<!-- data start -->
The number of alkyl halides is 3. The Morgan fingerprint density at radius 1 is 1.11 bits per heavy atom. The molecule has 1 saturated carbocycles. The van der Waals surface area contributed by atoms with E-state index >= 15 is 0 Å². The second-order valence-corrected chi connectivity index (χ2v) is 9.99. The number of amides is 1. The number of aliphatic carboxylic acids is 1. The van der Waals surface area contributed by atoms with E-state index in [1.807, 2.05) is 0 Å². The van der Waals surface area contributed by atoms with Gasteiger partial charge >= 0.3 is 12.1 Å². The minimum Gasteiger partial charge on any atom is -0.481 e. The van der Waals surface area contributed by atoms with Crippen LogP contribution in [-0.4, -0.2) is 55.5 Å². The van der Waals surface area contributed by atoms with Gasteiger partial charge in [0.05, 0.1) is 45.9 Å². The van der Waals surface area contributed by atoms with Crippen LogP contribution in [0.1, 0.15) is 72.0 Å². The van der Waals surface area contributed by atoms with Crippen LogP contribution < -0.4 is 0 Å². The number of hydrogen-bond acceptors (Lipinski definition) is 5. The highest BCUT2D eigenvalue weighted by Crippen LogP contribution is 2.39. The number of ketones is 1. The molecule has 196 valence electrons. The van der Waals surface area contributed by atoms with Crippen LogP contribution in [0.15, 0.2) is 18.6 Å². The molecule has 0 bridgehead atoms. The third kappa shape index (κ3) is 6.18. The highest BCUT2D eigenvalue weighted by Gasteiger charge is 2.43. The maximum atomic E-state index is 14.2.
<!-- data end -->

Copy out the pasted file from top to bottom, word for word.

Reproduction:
The number of alkyl halides is 3. The Morgan fingerprint density at radius 1 is 1.11 bits per heavy atom. The molecule has 1 saturated carbocycles. The van der Waals surface area contributed by atoms with E-state index >= 15 is 0 Å². The second-order valence-corrected chi connectivity index (χ2v) is 9.99. The number of amides is 1. The number of aliphatic carboxylic acids is 1. The van der Waals surface area contributed by atoms with E-state index in [1.807, 2.05) is 0 Å². The van der Waals surface area contributed by atoms with Gasteiger partial charge >= 0.3 is 12.1 Å². The minimum Gasteiger partial charge on any atom is -0.481 e. The van der Waals surface area contributed by atoms with Crippen LogP contribution in [-0.4, -0.2) is 55.5 Å². The van der Waals surface area contributed by atoms with Gasteiger partial charge in [0.05, 0.1) is 45.9 Å². The van der Waals surface area contributed by atoms with Crippen LogP contribution in [0.1, 0.15) is 72.0 Å². The van der Waals surface area contributed by atoms with Crippen LogP contribution < -0.4 is 0 Å². The number of hydrogen-bond acceptors (Lipinski definition) is 5. The highest BCUT2D eigenvalue weighted by Crippen LogP contribution is 2.39. The number of ketones is 1. The molecule has 196 valence electrons. The van der Waals surface area contributed by atoms with Crippen LogP contribution in [0.15, 0.2) is 18.6 Å². The molecule has 0 bridgehead atoms. The third kappa shape index (κ3) is 6.18. The highest BCUT2D eigenvalue weighted by Gasteiger charge is 2.43. The maximum atomic E-state index is 14.2.